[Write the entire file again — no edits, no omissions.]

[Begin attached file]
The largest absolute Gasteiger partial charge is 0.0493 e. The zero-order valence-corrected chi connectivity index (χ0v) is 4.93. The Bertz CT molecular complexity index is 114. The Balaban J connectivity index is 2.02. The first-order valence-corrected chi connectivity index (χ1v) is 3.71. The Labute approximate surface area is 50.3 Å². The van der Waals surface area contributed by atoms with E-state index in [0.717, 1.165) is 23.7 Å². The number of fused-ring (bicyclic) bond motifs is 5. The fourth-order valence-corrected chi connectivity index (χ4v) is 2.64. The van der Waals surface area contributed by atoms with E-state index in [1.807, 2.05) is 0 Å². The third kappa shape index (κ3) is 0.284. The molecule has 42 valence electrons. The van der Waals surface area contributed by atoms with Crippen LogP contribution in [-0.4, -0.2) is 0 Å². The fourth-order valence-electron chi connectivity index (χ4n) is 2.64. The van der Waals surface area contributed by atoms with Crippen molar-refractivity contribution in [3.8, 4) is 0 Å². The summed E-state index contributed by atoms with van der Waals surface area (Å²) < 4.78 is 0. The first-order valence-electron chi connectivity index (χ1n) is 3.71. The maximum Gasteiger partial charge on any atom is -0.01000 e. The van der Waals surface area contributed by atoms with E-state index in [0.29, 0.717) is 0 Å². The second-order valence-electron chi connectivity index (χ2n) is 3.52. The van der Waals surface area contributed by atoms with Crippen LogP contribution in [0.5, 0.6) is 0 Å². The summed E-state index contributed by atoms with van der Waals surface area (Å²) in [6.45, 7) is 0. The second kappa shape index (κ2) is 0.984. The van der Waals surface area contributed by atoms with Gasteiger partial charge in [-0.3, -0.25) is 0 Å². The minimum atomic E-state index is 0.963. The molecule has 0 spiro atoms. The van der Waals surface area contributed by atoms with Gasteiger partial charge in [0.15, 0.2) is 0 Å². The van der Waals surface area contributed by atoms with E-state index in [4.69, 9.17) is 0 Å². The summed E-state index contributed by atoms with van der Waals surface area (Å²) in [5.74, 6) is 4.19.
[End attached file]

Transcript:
The largest absolute Gasteiger partial charge is 0.0493 e. The zero-order valence-corrected chi connectivity index (χ0v) is 4.93. The Bertz CT molecular complexity index is 114. The Balaban J connectivity index is 2.02. The first-order valence-corrected chi connectivity index (χ1v) is 3.71. The Labute approximate surface area is 50.3 Å². The van der Waals surface area contributed by atoms with E-state index in [0.717, 1.165) is 23.7 Å². The number of fused-ring (bicyclic) bond motifs is 5. The fourth-order valence-corrected chi connectivity index (χ4v) is 2.64. The van der Waals surface area contributed by atoms with E-state index in [1.807, 2.05) is 0 Å². The third kappa shape index (κ3) is 0.284. The molecule has 42 valence electrons. The van der Waals surface area contributed by atoms with Crippen LogP contribution in [-0.4, -0.2) is 0 Å². The fourth-order valence-electron chi connectivity index (χ4n) is 2.64. The van der Waals surface area contributed by atoms with Crippen molar-refractivity contribution in [3.8, 4) is 0 Å². The summed E-state index contributed by atoms with van der Waals surface area (Å²) < 4.78 is 0. The first-order valence-electron chi connectivity index (χ1n) is 3.71. The maximum Gasteiger partial charge on any atom is -0.01000 e. The van der Waals surface area contributed by atoms with E-state index in [0.29, 0.717) is 0 Å². The second-order valence-electron chi connectivity index (χ2n) is 3.52. The van der Waals surface area contributed by atoms with Crippen LogP contribution in [0.5, 0.6) is 0 Å². The summed E-state index contributed by atoms with van der Waals surface area (Å²) in [6.45, 7) is 0. The second kappa shape index (κ2) is 0.984. The van der Waals surface area contributed by atoms with Gasteiger partial charge in [-0.3, -0.25) is 0 Å². The minimum atomic E-state index is 0.963. The molecule has 0 spiro atoms. The van der Waals surface area contributed by atoms with Gasteiger partial charge in [0.15, 0.2) is 0 Å². The van der Waals surface area contributed by atoms with E-state index in [4.69, 9.17) is 0 Å². The summed E-state index contributed by atoms with van der Waals surface area (Å²) in [5.74, 6) is 4.19.